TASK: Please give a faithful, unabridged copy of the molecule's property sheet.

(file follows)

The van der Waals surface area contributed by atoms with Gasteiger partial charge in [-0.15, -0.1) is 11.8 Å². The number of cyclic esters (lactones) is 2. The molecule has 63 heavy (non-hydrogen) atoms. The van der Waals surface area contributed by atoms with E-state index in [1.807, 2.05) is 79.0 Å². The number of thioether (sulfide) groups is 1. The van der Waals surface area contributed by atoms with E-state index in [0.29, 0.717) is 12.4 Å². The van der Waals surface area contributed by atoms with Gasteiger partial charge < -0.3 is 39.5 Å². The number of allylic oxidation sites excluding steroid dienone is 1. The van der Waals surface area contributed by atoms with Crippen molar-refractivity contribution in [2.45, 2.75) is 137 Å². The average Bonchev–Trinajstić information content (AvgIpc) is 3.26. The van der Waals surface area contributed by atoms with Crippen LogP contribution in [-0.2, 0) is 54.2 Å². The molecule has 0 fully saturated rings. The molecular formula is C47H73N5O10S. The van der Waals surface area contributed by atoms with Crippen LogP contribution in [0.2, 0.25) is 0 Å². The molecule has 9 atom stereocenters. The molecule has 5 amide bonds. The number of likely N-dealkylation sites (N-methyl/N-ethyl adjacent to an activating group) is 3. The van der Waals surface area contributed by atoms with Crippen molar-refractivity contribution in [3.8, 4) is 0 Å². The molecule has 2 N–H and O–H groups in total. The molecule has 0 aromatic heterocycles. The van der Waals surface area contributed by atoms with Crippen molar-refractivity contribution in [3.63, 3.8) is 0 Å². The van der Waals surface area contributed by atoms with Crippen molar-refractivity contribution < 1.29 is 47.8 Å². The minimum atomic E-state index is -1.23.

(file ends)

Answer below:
The van der Waals surface area contributed by atoms with Gasteiger partial charge in [-0.15, -0.1) is 11.8 Å². The number of cyclic esters (lactones) is 2. The molecule has 63 heavy (non-hydrogen) atoms. The van der Waals surface area contributed by atoms with E-state index in [1.807, 2.05) is 79.0 Å². The number of thioether (sulfide) groups is 1. The van der Waals surface area contributed by atoms with E-state index in [0.29, 0.717) is 12.4 Å². The van der Waals surface area contributed by atoms with Gasteiger partial charge < -0.3 is 39.5 Å². The number of allylic oxidation sites excluding steroid dienone is 1. The van der Waals surface area contributed by atoms with Crippen molar-refractivity contribution in [2.45, 2.75) is 137 Å². The average Bonchev–Trinajstić information content (AvgIpc) is 3.26. The van der Waals surface area contributed by atoms with Crippen LogP contribution in [-0.2, 0) is 54.2 Å². The molecule has 0 fully saturated rings. The molecular formula is C47H73N5O10S. The van der Waals surface area contributed by atoms with Crippen LogP contribution in [0.2, 0.25) is 0 Å². The molecule has 9 atom stereocenters. The molecule has 5 amide bonds. The number of likely N-dealkylation sites (N-methyl/N-ethyl adjacent to an activating group) is 3. The van der Waals surface area contributed by atoms with Crippen molar-refractivity contribution in [3.8, 4) is 0 Å². The molecule has 2 N–H and O–H groups in total. The molecule has 0 aromatic heterocycles. The van der Waals surface area contributed by atoms with Crippen molar-refractivity contribution in [3.63, 3.8) is 0 Å². The van der Waals surface area contributed by atoms with Crippen molar-refractivity contribution < 1.29 is 47.8 Å². The minimum atomic E-state index is -1.23.